From the Newsroom

Members of the Clarence Valley Koala Working Group have planted almost 15,000 koala food trees on properties around the valley and are looking for landowners interested in having free trees planted on their property. Image: CVKWG

Plant food trees for our iconic koalas’

Rodney Stevens

Globally recognised as a national Australian icon, koalas were declared endangered in 2022 and a local group dedicated to enhancing koala habitat in the Clarence Valley are looking for landowners who would like free koala food trees planted on their property.

Formed in August 2020, the Clarence Valley Koala Working Group (CVKWG) is made up of representatives from the NSW Government Koala Strategy north coast staff, Clarence Valley Council staff, members of the Clarence Environmental Centre, Valley Watch, Lions Club of Clarence – Environmental, WIRES, Envite, and local community members, who have planted almost 15,000 koala food trees around the valley, predominantly on private land.

The aim of the CVKWG is to progressively enhance koala habitat in the Clarence Valley by working with local and state government and private landowners to strategically plant koala food trees.

Plantings of koala food trees are funded by the NSW Government and the World Wildlife Fund and the CVKWG are looking for local landowners who are interested in helping to maintain the koala population and increasing the quality of koala habitat by planting koala food tree corridors and core habitat in areas either known to be used by koalas, or adjacent to those areas.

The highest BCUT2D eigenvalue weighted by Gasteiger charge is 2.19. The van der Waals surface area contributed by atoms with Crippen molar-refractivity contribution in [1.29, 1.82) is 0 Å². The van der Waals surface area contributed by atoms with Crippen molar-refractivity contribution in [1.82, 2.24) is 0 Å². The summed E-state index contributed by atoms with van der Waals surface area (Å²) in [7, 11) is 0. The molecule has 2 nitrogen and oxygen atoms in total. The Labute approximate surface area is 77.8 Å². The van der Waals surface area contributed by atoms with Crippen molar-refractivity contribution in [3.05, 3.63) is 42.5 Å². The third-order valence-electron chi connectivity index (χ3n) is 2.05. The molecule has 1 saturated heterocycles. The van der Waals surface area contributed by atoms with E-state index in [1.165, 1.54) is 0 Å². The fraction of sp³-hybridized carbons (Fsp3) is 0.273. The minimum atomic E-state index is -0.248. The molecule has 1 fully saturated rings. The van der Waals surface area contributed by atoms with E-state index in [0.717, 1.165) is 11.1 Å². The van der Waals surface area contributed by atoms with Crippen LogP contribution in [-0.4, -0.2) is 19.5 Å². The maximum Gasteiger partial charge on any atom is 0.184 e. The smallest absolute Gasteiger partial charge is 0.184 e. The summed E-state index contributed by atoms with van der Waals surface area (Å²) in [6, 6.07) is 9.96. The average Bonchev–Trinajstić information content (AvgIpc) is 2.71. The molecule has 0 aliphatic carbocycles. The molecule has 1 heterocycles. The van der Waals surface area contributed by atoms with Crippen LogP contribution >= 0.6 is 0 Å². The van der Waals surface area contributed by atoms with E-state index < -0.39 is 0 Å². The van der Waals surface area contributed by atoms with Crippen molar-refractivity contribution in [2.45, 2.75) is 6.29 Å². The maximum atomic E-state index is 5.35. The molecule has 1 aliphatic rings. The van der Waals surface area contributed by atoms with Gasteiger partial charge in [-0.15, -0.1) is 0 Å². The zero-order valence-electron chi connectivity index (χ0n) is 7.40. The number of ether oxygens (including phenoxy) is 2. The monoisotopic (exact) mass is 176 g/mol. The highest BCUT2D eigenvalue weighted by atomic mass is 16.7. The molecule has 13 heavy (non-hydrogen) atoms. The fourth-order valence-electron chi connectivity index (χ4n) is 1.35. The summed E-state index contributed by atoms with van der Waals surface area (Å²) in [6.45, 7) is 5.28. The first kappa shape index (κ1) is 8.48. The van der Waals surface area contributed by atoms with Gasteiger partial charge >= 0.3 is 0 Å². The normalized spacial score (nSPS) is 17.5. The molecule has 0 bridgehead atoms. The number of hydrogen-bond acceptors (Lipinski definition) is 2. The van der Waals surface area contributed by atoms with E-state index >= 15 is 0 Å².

The CVKWG said it is hoped that these actions will not only help boost koala numbers locally, but also permit connections between koala habitat areas across the valley and with other local government areas such as Richmond Valley and Coffs Harbour.

Landowners who would like free koala food trees on their property aren’t left to ensure the survival of the trees.

The CVKWG work with landowners to ensure that the trees survive, and your property continues to perform for its current purpose through access to funding, tree stocks, tree guards and planting teams to make sure the trees reach maturity and survive into the future.

Mostly found in eucalypt forests along Australia’s east coast, koalas can eat up to 500 grams of eucalypt leaves a day by using their excellent sense of smell to identify the freshest leaves.

Listed as endangered in the ACT, NSW and Queensland, koalas face a growing number of threats to their existence, from deforestation to agricultural and urban developments, to the spread of the deadly Koala Chlamydia disease, traffic strikes and dog attacks.

If you would like more information about having koala food trees planted on your property, please call the CVKWG convenor Linda Wright on 0422 760 521 or email